A blind man, his wife and their 10-year-old son, who were taken from their home barefoot and in their pyjamas in an early-morning eviction last month, have been offered a final chance to get their home back through a novel crowd-funding campaign.
Video footage filmed by neighbours of John Lloyd (43) his wife, Fiona (44) and their son being removed by a team of bailiffs from their home in Kells, Co Meath was viewed more than one million times on the internet.
John Lloyd, a former civil servant, who was medically retired because of visual impairment, and his wife were unable to meet the full repayments on the €186,000 mortgage on the property that they have lived in for 14 years.
The disturbing images of a family in their night clothes, stunned and distressed as bailiffs seized possession of their home, dominated social media and grabbed newspaper headlines.
However, their difficulty has also inspired a crowd-funding campaign to get the family back into their home, but with the Peter McVerry homeless charity trust, rather than the lender, Stepstone Mortgages, controlling the property.
A Go Fund Me web page, called 'Save the Lloyd Family Home', has raised more than €5,000 in two weeks. Stepstone, which has agreed to take €68,500 in settlement of the debt, has postponed the sale of the family home until after February 1, to give the Lloyds time to raise the rest of the money.
The money raised will be used to clear the debt to Stepstone Mortgages, but instead of gifting the Lloyds a free house, their debt will be effectively transferred to the Peter McVerry Trust, in a legal agreement signed by both parties.
A charge for €68,500 will be registered against the property in favour of the trust.
The idea is that the Lloyds will repay the charity, rather than the bank, in monthly instalments that are far more manageable for the family than anything a commercial lender would agree to.
Fiona Lloyd said this weekend that the crowd-funding scheme was a lifeline at a time when they had given up hope.
"We are so grateful and thankful to everyone who has helped us. The kindness of strangers has been phenomenal," she said.
The author of the scheme is Austin Byrne, an activist with the backing of Right 2 Homes, and Jerry Beades' Land League, both campaign groups against eviction and repossessions.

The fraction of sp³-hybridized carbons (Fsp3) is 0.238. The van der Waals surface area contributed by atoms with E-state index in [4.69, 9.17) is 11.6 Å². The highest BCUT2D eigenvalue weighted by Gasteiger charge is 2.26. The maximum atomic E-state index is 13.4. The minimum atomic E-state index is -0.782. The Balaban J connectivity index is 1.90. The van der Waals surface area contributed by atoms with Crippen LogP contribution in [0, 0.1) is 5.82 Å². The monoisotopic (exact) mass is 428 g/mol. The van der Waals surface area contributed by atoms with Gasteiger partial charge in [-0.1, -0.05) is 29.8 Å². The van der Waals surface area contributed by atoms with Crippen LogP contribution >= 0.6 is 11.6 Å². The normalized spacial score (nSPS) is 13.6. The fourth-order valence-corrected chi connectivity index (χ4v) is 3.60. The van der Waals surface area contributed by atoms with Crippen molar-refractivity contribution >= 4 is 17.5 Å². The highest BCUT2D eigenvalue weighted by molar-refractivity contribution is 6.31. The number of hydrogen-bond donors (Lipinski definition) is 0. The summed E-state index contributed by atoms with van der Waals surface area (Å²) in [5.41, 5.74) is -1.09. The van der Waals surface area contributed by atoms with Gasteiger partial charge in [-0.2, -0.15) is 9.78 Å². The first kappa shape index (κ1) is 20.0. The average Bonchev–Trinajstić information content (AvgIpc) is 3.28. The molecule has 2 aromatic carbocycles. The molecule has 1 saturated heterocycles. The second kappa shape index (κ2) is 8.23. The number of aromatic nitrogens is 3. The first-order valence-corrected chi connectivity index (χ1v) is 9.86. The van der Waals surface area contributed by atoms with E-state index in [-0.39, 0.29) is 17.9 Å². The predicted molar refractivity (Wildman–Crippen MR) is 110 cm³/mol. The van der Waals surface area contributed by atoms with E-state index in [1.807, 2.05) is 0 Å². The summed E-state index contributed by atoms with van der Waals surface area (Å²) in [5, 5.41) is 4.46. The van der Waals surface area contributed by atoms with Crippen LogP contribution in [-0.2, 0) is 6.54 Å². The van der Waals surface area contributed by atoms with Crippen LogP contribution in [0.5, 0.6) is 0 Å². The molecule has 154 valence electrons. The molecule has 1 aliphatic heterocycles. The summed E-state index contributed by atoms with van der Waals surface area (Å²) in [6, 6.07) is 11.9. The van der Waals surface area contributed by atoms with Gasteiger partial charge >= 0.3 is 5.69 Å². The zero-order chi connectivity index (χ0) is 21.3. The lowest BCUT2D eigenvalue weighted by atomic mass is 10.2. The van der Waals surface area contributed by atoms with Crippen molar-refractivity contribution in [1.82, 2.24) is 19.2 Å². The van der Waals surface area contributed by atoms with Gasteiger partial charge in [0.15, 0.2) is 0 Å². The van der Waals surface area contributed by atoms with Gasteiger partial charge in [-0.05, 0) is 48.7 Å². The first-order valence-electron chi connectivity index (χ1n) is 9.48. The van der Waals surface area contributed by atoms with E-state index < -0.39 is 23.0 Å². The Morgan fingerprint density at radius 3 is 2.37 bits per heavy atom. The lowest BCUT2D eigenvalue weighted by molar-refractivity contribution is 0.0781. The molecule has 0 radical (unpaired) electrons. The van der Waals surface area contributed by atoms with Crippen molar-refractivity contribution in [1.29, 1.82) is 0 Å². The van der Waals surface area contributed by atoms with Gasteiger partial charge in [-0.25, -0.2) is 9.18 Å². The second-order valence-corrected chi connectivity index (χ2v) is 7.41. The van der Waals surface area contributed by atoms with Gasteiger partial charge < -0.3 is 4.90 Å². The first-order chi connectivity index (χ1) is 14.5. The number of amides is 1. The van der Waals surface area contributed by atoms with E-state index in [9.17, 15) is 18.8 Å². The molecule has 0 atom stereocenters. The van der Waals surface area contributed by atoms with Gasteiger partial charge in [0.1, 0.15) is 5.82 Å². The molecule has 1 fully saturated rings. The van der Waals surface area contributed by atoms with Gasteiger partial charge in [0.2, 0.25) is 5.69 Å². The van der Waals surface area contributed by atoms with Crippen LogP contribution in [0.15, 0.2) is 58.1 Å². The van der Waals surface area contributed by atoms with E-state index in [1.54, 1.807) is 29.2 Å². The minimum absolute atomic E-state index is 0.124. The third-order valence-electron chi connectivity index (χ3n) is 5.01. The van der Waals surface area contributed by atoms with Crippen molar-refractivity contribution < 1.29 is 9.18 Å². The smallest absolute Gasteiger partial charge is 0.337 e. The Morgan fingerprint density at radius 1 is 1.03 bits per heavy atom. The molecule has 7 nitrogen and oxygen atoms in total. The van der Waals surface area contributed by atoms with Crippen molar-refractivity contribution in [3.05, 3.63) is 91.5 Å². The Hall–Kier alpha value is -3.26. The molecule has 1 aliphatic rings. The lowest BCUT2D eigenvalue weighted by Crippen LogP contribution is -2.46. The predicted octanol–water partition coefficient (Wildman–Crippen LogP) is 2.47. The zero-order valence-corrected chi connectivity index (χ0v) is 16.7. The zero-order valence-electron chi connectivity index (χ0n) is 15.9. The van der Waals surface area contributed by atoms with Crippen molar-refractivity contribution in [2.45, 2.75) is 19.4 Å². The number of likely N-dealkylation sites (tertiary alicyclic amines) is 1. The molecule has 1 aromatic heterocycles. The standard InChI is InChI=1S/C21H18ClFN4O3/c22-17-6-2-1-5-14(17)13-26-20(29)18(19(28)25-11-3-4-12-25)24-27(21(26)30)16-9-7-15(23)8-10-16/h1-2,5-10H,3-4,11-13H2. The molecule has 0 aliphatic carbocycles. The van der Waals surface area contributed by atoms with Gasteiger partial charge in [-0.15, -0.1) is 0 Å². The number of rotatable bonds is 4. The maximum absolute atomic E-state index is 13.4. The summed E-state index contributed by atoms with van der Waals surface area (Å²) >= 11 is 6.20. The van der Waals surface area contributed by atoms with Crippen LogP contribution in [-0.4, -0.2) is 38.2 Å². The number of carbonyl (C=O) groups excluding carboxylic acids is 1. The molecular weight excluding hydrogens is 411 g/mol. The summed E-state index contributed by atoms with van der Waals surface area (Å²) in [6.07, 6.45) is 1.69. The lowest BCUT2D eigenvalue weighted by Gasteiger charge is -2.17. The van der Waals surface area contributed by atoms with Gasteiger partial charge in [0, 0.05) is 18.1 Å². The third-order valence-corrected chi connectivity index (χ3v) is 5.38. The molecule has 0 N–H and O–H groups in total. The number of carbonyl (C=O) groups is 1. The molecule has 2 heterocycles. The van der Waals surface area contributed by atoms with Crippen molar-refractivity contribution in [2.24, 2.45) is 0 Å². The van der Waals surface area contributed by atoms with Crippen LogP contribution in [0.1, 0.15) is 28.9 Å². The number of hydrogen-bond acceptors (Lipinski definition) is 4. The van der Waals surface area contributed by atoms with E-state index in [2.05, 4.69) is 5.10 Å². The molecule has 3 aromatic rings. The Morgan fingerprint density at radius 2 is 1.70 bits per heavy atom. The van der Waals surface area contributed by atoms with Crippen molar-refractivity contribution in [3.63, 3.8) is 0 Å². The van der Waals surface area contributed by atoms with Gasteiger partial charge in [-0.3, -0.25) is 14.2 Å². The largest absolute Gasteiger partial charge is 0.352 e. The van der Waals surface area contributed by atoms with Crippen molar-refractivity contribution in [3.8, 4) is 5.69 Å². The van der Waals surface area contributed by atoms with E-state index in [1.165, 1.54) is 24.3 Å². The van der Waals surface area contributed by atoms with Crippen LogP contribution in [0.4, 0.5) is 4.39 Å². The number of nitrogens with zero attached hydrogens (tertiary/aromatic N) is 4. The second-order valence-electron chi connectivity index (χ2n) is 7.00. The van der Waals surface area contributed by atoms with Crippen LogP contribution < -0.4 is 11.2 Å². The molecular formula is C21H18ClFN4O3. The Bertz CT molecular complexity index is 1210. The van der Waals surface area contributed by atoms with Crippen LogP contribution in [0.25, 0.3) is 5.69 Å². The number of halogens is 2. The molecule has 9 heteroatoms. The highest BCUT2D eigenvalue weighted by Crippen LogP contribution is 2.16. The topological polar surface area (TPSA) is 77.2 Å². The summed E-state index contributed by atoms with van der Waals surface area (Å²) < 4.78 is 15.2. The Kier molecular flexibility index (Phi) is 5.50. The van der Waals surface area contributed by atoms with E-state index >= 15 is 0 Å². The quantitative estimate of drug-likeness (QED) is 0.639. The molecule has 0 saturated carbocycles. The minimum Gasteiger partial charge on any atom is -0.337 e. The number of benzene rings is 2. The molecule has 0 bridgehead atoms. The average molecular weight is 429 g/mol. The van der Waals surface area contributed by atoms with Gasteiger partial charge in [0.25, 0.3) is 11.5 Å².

He approached the Lloyds in the High Court after their eviction and offered to help. He presented them with the details of the crowd-funding proposal last Tuesday, just before a High Court hearing that the family thought would be the end of the road.
When it was put to the lender, Stepstone agreed to give the proposal a chance and delayed the sale of the family home - although it drew the line at allowing the Lloyds to move back into the house in the meantime.
"The purpose is to secure the family home and to get the bank out of the equation," said Byrne. "This is not a free gratis gift to the Lloyds but rather a renegotiation, rebalancing of their debt obligation."
As for unease about rewarding debt defaulters, he said mortgage holders will not emerge with a clean slate but will repay the debt to a homeless charity - a far more benign creditor than a bank or financial institution.
Crowd-funders will ultimately be supporting a homeless charity, with the bonus of getting a family back in their home.
"This solution is a win-win for all concerned; the bank, the family, the Peter McVerry Trust and the taxpayer, who is not burdened with another family seeking social housing ... or rent supplement for private rental accommodation," he said.
The venture is something of an experiment for the Right 2 Homes organisation and if it's successful with the Lloyds, the crowd-funding solution will be rolled out to help other families on the brink of eviction, said Byrne.
It is the last throw of the dice for the Lloyds, however. Fiona Lloyd said they have been traumatised and in limbo since they were evicted from the house they have lived in for 14 years last month.
"We never profited in the boom. We were on a low wage. We tried our best. The last thing we wanted to do was lose our home," she said. They got into difficulties and by 2013 their total debt rose to €240,000, including arrears, fees and interest. Fiona said their repayments spiralled from €423 to €939 a month.
Since their eviction, the Lloyds are staying with relatives in Dublin. But many of their personal belongings are still in their former family home and their son has been unable to go to school.
"We have no way of getting our son in and out of school in Kells. We have no way of getting him back into school until we get back into the house. Our son is being deprived of his education because of all of this," said Fiona.
The eviction coincided with the end of the school holidays and the family didn't know where they would end up living, so have been unable to enrol him and are home schooling him for now.
Some of his school gear, even the teddy bear that he brings to bed with him, is still in the family home. "We had nothing at all. We have had some very kind woman drop over clothes to the National Land League that would fit my son. The bank did suggest on Tuesday that if we wrote to them and gave them a list of everything we wanted they would get someone to go into the house to get it for us. But that to me would feel that I was being burgled, like someone going through my personal stuff."
Fiona said her son would be "scarred for life" by what he witnessed in her house on the morning of the eviction, while her blind husband was taken out without his cane.
"He had to shout at them, 'I'm visually impaired. I need my cane.'"
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